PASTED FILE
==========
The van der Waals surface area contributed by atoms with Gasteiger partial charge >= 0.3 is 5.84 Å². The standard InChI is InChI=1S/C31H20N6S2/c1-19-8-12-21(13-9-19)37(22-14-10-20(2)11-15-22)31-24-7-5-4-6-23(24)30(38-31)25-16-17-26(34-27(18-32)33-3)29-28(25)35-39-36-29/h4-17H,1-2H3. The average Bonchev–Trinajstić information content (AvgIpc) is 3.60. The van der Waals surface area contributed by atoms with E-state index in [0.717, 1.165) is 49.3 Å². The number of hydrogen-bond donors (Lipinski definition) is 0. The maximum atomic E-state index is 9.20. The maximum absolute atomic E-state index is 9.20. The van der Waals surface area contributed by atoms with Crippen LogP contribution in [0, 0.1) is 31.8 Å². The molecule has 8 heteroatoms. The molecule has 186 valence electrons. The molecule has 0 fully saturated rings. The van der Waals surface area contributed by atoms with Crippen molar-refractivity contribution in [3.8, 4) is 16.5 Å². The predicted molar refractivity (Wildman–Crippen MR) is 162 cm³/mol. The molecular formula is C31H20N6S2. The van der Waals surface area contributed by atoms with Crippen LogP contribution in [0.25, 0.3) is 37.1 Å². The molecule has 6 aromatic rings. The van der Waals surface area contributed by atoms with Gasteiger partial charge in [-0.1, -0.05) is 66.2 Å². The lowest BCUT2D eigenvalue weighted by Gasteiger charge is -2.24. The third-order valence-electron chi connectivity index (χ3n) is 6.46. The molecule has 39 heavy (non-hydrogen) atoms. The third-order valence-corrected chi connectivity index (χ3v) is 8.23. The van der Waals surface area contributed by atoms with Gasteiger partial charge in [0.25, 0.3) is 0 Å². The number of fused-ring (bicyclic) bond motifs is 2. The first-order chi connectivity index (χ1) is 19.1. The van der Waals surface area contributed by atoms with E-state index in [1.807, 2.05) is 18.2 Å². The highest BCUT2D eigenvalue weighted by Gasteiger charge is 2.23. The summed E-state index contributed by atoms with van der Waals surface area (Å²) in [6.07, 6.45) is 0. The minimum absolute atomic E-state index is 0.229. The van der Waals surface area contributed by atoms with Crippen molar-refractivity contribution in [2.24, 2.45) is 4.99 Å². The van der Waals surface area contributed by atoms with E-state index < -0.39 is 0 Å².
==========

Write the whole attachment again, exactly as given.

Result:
The van der Waals surface area contributed by atoms with Gasteiger partial charge >= 0.3 is 5.84 Å². The standard InChI is InChI=1S/C31H20N6S2/c1-19-8-12-21(13-9-19)37(22-14-10-20(2)11-15-22)31-24-7-5-4-6-23(24)30(38-31)25-16-17-26(34-27(18-32)33-3)29-28(25)35-39-36-29/h4-17H,1-2H3. The average Bonchev–Trinajstić information content (AvgIpc) is 3.60. The van der Waals surface area contributed by atoms with E-state index in [0.717, 1.165) is 49.3 Å². The number of hydrogen-bond donors (Lipinski definition) is 0. The maximum atomic E-state index is 9.20. The maximum absolute atomic E-state index is 9.20. The van der Waals surface area contributed by atoms with Crippen LogP contribution in [0, 0.1) is 31.8 Å². The molecule has 8 heteroatoms. The molecule has 186 valence electrons. The molecule has 0 fully saturated rings. The van der Waals surface area contributed by atoms with Crippen molar-refractivity contribution in [3.8, 4) is 16.5 Å². The predicted molar refractivity (Wildman–Crippen MR) is 162 cm³/mol. The molecular formula is C31H20N6S2. The van der Waals surface area contributed by atoms with Crippen LogP contribution in [0.25, 0.3) is 37.1 Å². The molecule has 6 aromatic rings. The van der Waals surface area contributed by atoms with Gasteiger partial charge in [-0.1, -0.05) is 66.2 Å². The lowest BCUT2D eigenvalue weighted by Gasteiger charge is -2.24. The third-order valence-electron chi connectivity index (χ3n) is 6.46. The molecule has 39 heavy (non-hydrogen) atoms. The third-order valence-corrected chi connectivity index (χ3v) is 8.23. The van der Waals surface area contributed by atoms with Gasteiger partial charge in [0.25, 0.3) is 0 Å². The number of fused-ring (bicyclic) bond motifs is 2. The first-order chi connectivity index (χ1) is 19.1. The van der Waals surface area contributed by atoms with E-state index in [1.807, 2.05) is 18.2 Å². The highest BCUT2D eigenvalue weighted by Gasteiger charge is 2.23. The summed E-state index contributed by atoms with van der Waals surface area (Å²) in [6.07, 6.45) is 0. The minimum absolute atomic E-state index is 0.229. The van der Waals surface area contributed by atoms with Crippen molar-refractivity contribution in [2.24, 2.45) is 4.99 Å². The van der Waals surface area contributed by atoms with E-state index < -0.39 is 0 Å².